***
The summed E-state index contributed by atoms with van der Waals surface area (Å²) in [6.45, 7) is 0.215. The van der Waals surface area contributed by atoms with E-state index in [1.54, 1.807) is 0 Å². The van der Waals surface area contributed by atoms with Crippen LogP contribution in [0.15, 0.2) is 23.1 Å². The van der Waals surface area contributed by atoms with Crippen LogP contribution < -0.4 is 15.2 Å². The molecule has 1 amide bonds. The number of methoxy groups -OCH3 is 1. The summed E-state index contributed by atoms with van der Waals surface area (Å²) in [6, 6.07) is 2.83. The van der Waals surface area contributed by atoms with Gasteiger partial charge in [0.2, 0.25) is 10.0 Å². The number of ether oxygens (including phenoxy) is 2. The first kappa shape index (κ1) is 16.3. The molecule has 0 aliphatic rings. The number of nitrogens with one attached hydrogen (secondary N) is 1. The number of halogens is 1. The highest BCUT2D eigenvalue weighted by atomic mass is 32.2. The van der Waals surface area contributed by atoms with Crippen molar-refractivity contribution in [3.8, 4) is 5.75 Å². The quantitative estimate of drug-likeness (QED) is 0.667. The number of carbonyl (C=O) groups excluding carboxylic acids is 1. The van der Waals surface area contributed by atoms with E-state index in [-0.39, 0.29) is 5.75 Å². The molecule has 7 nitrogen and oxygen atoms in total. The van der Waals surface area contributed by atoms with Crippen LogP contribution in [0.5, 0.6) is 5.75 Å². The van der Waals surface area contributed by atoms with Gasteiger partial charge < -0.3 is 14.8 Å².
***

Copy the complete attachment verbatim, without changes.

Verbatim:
The summed E-state index contributed by atoms with van der Waals surface area (Å²) in [6.45, 7) is 0.215. The van der Waals surface area contributed by atoms with E-state index in [1.54, 1.807) is 0 Å². The van der Waals surface area contributed by atoms with Crippen LogP contribution in [0.15, 0.2) is 23.1 Å². The van der Waals surface area contributed by atoms with Crippen LogP contribution < -0.4 is 15.2 Å². The molecule has 1 amide bonds. The number of methoxy groups -OCH3 is 1. The summed E-state index contributed by atoms with van der Waals surface area (Å²) in [6, 6.07) is 2.83. The van der Waals surface area contributed by atoms with Gasteiger partial charge in [0.2, 0.25) is 10.0 Å². The number of ether oxygens (including phenoxy) is 2. The first kappa shape index (κ1) is 16.3. The molecule has 0 aliphatic rings. The number of nitrogens with one attached hydrogen (secondary N) is 1. The number of halogens is 1. The highest BCUT2D eigenvalue weighted by atomic mass is 32.2. The van der Waals surface area contributed by atoms with Crippen molar-refractivity contribution in [3.8, 4) is 5.75 Å². The quantitative estimate of drug-likeness (QED) is 0.667. The number of carbonyl (C=O) groups excluding carboxylic acids is 1. The van der Waals surface area contributed by atoms with E-state index in [-0.39, 0.29) is 5.75 Å². The molecule has 7 nitrogen and oxygen atoms in total. The van der Waals surface area contributed by atoms with Crippen LogP contribution in [0.5, 0.6) is 5.75 Å². The van der Waals surface area contributed by atoms with Gasteiger partial charge < -0.3 is 14.8 Å².